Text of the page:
Plain English Or Not - It's Still A War

One little-known benefit for the public in Obamacare has nothing to do with treatment or medication. In plain English, it’s plain English.

Thanks to the policyholder’s friend, Wendell Potter, who used to work for an insurance company, we now know that it’s the law that insurance policies will have to be written in words that the average person can understand.

Whoa! You mean somebody buying a policy doesn’t have to rely on the insurance company’s statements anymore? An ordinary person can read for him or herself and understand what he or she is buying? What a breakthrough!

Not only will you understand what the insurance company is required to do for you, you will also have a very good idea what monies you will be required to pay for various medical and hospital services. Just as importantly, insurance companies will have to deliver these plain English summaries in a standard format. This will make it easier for those needing insurance to compare the benefits of competing companies.

During earlier hearings before the U.S. Senate on the Affordable Care Act, Professor Karen Pollitz of Georgetown University testified that the average American reads at an 8th grade level but that insurance policies are generally written at a first year college level. It’s no wonder we find in our disability income insurance practice that very few policyholders even try to read their policy until they become disabled. Unfortunately, by then, it may be too late for them.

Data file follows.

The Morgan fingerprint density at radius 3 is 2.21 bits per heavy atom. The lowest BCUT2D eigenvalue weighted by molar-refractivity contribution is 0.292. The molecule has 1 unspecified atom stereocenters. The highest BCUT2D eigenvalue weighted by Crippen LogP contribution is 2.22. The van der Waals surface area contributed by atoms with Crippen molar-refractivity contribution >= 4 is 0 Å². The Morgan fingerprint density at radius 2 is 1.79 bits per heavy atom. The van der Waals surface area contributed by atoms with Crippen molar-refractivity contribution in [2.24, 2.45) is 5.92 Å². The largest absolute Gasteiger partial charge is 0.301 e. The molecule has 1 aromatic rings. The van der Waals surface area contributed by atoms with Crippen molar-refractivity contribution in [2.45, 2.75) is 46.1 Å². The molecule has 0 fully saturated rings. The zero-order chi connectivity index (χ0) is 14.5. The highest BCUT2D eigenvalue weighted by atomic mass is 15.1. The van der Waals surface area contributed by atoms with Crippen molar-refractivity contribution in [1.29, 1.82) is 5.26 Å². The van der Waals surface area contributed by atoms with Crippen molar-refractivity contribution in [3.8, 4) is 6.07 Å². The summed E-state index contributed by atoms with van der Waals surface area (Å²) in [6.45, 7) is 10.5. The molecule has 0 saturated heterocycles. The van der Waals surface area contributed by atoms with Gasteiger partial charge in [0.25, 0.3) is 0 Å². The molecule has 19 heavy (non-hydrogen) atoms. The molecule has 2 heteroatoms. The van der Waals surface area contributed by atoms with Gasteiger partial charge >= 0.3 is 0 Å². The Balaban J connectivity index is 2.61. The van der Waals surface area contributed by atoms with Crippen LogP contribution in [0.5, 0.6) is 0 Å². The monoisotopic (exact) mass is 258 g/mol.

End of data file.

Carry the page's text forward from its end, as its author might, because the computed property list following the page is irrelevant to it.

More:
The standard format summary to be provided by the insurer requires an estimate of the respective costs to the policyholder and insurance company of delivering a baby or treating a disease such as diabetes. This feature also makes it simpler for those seeking policies to evaluate the offerings of various companies so as to choose the best deal.

This year (2013) the estimate of cost will be based on a “best estimate” formula provided by the government since there is no history. After this year, the estimates in the summary will have to be based on the actual experience of the individual insurance company based upon its actual claim experience.